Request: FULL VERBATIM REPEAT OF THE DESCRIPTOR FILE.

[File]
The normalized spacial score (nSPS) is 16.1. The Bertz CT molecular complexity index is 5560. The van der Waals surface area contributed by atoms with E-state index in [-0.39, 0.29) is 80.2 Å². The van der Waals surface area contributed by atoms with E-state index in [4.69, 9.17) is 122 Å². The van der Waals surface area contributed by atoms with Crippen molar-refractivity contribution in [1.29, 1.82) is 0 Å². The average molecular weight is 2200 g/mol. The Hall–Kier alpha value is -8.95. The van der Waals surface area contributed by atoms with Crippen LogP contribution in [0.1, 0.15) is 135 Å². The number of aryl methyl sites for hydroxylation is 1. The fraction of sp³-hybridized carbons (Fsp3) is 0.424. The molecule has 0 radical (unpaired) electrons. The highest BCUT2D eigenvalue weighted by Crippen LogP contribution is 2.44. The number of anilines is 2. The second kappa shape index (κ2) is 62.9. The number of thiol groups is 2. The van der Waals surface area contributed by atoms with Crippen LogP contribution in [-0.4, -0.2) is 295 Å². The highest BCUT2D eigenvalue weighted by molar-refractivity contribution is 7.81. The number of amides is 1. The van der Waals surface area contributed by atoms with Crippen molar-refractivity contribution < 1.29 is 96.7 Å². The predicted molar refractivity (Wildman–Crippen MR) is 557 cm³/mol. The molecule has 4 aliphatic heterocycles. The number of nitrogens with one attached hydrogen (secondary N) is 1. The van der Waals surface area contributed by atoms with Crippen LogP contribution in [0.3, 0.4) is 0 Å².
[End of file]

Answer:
The normalized spacial score (nSPS) is 16.1. The Bertz CT molecular complexity index is 5560. The van der Waals surface area contributed by atoms with E-state index in [-0.39, 0.29) is 80.2 Å². The van der Waals surface area contributed by atoms with E-state index in [4.69, 9.17) is 122 Å². The van der Waals surface area contributed by atoms with Crippen molar-refractivity contribution in [1.29, 1.82) is 0 Å². The average molecular weight is 2200 g/mol. The Hall–Kier alpha value is -8.95. The van der Waals surface area contributed by atoms with Crippen LogP contribution in [0.1, 0.15) is 135 Å². The number of aryl methyl sites for hydroxylation is 1. The fraction of sp³-hybridized carbons (Fsp3) is 0.424. The molecule has 0 radical (unpaired) electrons. The highest BCUT2D eigenvalue weighted by Crippen LogP contribution is 2.44. The number of anilines is 2. The second kappa shape index (κ2) is 62.9. The number of thiol groups is 2. The van der Waals surface area contributed by atoms with Crippen LogP contribution in [-0.4, -0.2) is 295 Å². The highest BCUT2D eigenvalue weighted by molar-refractivity contribution is 7.81. The number of amides is 1. The van der Waals surface area contributed by atoms with Crippen molar-refractivity contribution < 1.29 is 96.7 Å². The predicted molar refractivity (Wildman–Crippen MR) is 557 cm³/mol. The molecule has 4 aliphatic heterocycles. The number of nitrogens with one attached hydrogen (secondary N) is 1. The van der Waals surface area contributed by atoms with Crippen LogP contribution in [0.3, 0.4) is 0 Å².